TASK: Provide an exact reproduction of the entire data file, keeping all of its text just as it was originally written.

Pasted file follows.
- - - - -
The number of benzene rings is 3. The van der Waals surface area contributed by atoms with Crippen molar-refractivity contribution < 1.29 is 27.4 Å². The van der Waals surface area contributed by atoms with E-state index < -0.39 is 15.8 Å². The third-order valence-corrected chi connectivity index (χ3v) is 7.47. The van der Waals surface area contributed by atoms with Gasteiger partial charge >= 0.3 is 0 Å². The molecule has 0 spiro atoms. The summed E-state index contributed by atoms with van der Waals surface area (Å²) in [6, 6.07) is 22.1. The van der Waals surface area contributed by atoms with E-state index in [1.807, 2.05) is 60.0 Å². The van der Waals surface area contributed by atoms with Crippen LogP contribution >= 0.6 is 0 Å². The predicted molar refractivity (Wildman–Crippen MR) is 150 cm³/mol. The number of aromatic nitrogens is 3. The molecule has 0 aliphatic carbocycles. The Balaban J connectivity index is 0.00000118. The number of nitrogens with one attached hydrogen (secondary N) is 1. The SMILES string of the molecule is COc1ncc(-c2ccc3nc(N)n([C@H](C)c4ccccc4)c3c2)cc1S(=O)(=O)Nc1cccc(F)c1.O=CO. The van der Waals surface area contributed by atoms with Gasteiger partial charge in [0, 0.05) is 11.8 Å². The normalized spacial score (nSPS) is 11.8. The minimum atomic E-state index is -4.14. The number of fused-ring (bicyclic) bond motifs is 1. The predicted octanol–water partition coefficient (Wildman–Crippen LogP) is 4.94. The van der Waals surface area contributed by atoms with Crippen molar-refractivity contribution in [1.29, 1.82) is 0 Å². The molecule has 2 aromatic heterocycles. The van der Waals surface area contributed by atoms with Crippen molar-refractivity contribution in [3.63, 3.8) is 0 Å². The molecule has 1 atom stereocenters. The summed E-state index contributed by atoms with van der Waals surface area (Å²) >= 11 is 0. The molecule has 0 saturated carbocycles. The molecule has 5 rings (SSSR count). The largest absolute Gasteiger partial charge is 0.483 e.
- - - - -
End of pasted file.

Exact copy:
The number of benzene rings is 3. The van der Waals surface area contributed by atoms with Crippen molar-refractivity contribution < 1.29 is 27.4 Å². The van der Waals surface area contributed by atoms with E-state index < -0.39 is 15.8 Å². The third-order valence-corrected chi connectivity index (χ3v) is 7.47. The van der Waals surface area contributed by atoms with Gasteiger partial charge >= 0.3 is 0 Å². The molecule has 0 spiro atoms. The summed E-state index contributed by atoms with van der Waals surface area (Å²) in [6, 6.07) is 22.1. The van der Waals surface area contributed by atoms with E-state index in [1.807, 2.05) is 60.0 Å². The van der Waals surface area contributed by atoms with Crippen LogP contribution >= 0.6 is 0 Å². The predicted molar refractivity (Wildman–Crippen MR) is 150 cm³/mol. The number of aromatic nitrogens is 3. The molecule has 0 aliphatic carbocycles. The Balaban J connectivity index is 0.00000118. The number of nitrogens with one attached hydrogen (secondary N) is 1. The SMILES string of the molecule is COc1ncc(-c2ccc3nc(N)n([C@H](C)c4ccccc4)c3c2)cc1S(=O)(=O)Nc1cccc(F)c1.O=CO. The van der Waals surface area contributed by atoms with Gasteiger partial charge in [0, 0.05) is 11.8 Å². The normalized spacial score (nSPS) is 11.8. The minimum atomic E-state index is -4.14. The number of fused-ring (bicyclic) bond motifs is 1. The predicted octanol–water partition coefficient (Wildman–Crippen LogP) is 4.94. The van der Waals surface area contributed by atoms with Crippen molar-refractivity contribution in [1.29, 1.82) is 0 Å². The molecule has 2 aromatic heterocycles. The van der Waals surface area contributed by atoms with Crippen molar-refractivity contribution in [3.63, 3.8) is 0 Å². The molecule has 1 atom stereocenters. The summed E-state index contributed by atoms with van der Waals surface area (Å²) >= 11 is 0. The molecule has 0 saturated carbocycles. The molecule has 5 rings (SSSR count). The largest absolute Gasteiger partial charge is 0.483 e.